Laundry lists of book-titles—either in our heads or jotted down in notebooks, we all have them somewhere. Books to read, books to re-read, favorite books: all of these lists are ever-evolving, ever-growing, but there are always a handful of titles that keep their spots, particularly on the favorite books list.
This list is especially meaningful to those of us who aspire to write, as the books we read are usually the motivators behind our decision to write. In the post-Thanksgiving spirit, here are three books I’m thankful to have read, because these are the three books that made me decide that I wanted to write.
The Call of the Wild - Jack London
Jack London’s most renowned work was the first book I read that made me consider writing. I was in elementary school and chose the book for a book report. It was the first time I’d ventured out of my own head while reading, if that makes sense. The Yukon became so real to me, and the book ignited a childhood obsession in me. Frontier life yielded such fantastic stories and such unique characters. The Yukon was “where” I started—I began writing my own stories based on the gold rush, Yukon life, and The Iditarod.
Also, The Call of the Wild made me see that it’s possible to write about a nonhuman protagonist and still level with the human brain. The story follows Buck through his journey from California to the wild, and along the way he evolves into a toughened animal from the house-pet he once was. To me, a young boy at the time, this was an amazing concept—to jump inside the mind of a dog and hear a story told about his journey through the world (Dave Eggers’ short story “After I Was Thrown in the River and Before I Drowned” is a marvelous example of writing from a dog’s perspective, also).
London’s The Call of the Wild, in a nutshell, provided me with an example of the adventure that can be had through reading, and it made me long to find the same adventure through writing my own stories.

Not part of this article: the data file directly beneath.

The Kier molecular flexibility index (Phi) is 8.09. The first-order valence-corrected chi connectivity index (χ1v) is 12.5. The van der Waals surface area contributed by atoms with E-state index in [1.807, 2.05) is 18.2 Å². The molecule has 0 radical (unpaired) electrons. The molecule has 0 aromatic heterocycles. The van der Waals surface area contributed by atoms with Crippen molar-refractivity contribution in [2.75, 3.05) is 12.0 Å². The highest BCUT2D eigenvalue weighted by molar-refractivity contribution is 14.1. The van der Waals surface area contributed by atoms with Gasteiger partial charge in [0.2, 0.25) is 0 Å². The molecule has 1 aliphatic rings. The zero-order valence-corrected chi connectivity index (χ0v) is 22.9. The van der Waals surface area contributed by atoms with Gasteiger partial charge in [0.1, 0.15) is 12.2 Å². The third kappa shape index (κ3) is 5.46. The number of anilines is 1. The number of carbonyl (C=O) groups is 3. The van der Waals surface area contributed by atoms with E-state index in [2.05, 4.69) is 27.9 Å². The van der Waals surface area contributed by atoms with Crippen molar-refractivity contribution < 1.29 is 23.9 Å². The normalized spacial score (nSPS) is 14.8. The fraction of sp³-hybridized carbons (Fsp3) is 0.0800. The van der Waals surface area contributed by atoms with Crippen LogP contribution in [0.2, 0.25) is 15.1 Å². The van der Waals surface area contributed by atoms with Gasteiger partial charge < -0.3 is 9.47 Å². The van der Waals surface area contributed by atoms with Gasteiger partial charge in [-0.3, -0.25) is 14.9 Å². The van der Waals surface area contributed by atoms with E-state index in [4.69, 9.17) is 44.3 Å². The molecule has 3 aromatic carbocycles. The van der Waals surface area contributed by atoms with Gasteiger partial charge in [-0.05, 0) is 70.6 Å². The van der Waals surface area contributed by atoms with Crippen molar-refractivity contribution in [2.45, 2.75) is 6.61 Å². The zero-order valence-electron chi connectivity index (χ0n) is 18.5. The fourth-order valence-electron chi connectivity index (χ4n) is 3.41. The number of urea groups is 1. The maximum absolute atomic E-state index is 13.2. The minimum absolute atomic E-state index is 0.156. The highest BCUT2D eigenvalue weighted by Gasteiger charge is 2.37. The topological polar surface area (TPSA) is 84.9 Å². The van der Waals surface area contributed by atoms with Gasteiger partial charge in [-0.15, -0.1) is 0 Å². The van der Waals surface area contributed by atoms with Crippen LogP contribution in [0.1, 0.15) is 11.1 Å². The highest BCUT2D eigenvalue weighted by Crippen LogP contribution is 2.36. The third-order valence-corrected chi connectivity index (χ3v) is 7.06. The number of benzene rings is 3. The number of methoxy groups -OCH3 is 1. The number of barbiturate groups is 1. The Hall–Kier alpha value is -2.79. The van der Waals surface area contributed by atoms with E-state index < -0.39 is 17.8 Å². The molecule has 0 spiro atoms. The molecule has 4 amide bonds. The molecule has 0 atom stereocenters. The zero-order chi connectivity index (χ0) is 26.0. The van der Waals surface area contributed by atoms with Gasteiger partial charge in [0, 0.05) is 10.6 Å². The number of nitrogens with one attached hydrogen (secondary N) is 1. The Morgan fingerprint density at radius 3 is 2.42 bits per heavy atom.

Siddhartha - Hermann Hesse
This book became somewhat of my bible after I first read it in high school. I took it on every plane-ride and read as much of it as I could.
What London taught me about looking out in the world for stories to write, Hesse taught me about looking into the individual. Sometimes the changes that occur within oneself are just as riveting as Buck and Spitz fighting to the death.
Having read Siddhartha at around seventeen years of age, I’d become more aware of my own interiority, and it was encouraging to see that writing about one’s interior life can be interesting enough for somebody else to read. Dozens of times, even.
Animal Farm - George Orwell
We read this in my English class when I was a freshman in high school, and it was my first exposure to a political satire. Learning about history through fiction was something I’d never even considered before, but I also realized that I could write stories by taking things from my world, contemporary events, and inserting them into a narrative under a name like “Squealer” or “Snowball.”
I also learned to appreciate the meticulous work that goes into writing—the research, the knowledge, the refining from draft to draft. So many of the small details in this book had significance in regard to the allegory, every bit represents something else, something real. To take the time to do that made me want to try it myself (I’ve yet to succeed in any attempts), and opened my eyes to the fact that there’s more to fiction writing than just writing fiction.